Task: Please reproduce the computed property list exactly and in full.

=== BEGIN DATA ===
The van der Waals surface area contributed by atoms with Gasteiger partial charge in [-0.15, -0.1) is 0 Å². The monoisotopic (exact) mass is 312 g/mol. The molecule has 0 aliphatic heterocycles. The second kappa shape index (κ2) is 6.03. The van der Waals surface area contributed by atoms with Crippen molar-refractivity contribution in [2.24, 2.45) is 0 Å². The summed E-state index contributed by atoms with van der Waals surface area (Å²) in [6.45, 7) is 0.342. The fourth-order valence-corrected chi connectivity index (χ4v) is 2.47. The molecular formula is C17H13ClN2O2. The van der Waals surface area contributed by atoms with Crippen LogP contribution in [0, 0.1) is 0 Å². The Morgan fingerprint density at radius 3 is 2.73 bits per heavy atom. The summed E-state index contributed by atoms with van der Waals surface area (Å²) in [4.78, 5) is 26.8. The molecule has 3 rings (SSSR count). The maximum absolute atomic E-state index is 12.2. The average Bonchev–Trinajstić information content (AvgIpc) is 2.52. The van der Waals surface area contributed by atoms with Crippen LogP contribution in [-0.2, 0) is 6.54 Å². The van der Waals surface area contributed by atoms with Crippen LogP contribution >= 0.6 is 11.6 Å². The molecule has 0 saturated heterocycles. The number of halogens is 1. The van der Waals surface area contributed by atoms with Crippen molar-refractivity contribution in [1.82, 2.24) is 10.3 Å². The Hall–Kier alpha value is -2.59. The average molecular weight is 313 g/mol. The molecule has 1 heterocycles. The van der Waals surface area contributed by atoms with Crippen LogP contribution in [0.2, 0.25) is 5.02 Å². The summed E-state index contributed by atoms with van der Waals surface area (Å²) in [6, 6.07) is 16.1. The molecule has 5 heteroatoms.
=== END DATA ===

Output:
The van der Waals surface area contributed by atoms with Gasteiger partial charge in [-0.15, -0.1) is 0 Å². The monoisotopic (exact) mass is 312 g/mol. The molecule has 0 aliphatic heterocycles. The second kappa shape index (κ2) is 6.03. The van der Waals surface area contributed by atoms with Crippen molar-refractivity contribution in [2.24, 2.45) is 0 Å². The summed E-state index contributed by atoms with van der Waals surface area (Å²) in [6.45, 7) is 0.342. The fourth-order valence-corrected chi connectivity index (χ4v) is 2.47. The molecular formula is C17H13ClN2O2. The van der Waals surface area contributed by atoms with Crippen LogP contribution in [0, 0.1) is 0 Å². The Morgan fingerprint density at radius 3 is 2.73 bits per heavy atom. The summed E-state index contributed by atoms with van der Waals surface area (Å²) in [4.78, 5) is 26.8. The molecule has 3 rings (SSSR count). The maximum absolute atomic E-state index is 12.2. The average Bonchev–Trinajstić information content (AvgIpc) is 2.52. The van der Waals surface area contributed by atoms with Crippen LogP contribution in [-0.2, 0) is 6.54 Å². The van der Waals surface area contributed by atoms with Crippen LogP contribution >= 0.6 is 11.6 Å². The molecule has 0 saturated heterocycles. The number of halogens is 1. The van der Waals surface area contributed by atoms with Crippen molar-refractivity contribution in [1.82, 2.24) is 10.3 Å². The Hall–Kier alpha value is -2.59. The average molecular weight is 313 g/mol. The molecule has 1 heterocycles. The van der Waals surface area contributed by atoms with Crippen LogP contribution in [0.2, 0.25) is 5.02 Å². The summed E-state index contributed by atoms with van der Waals surface area (Å²) in [6, 6.07) is 16.1. The molecule has 5 heteroatoms.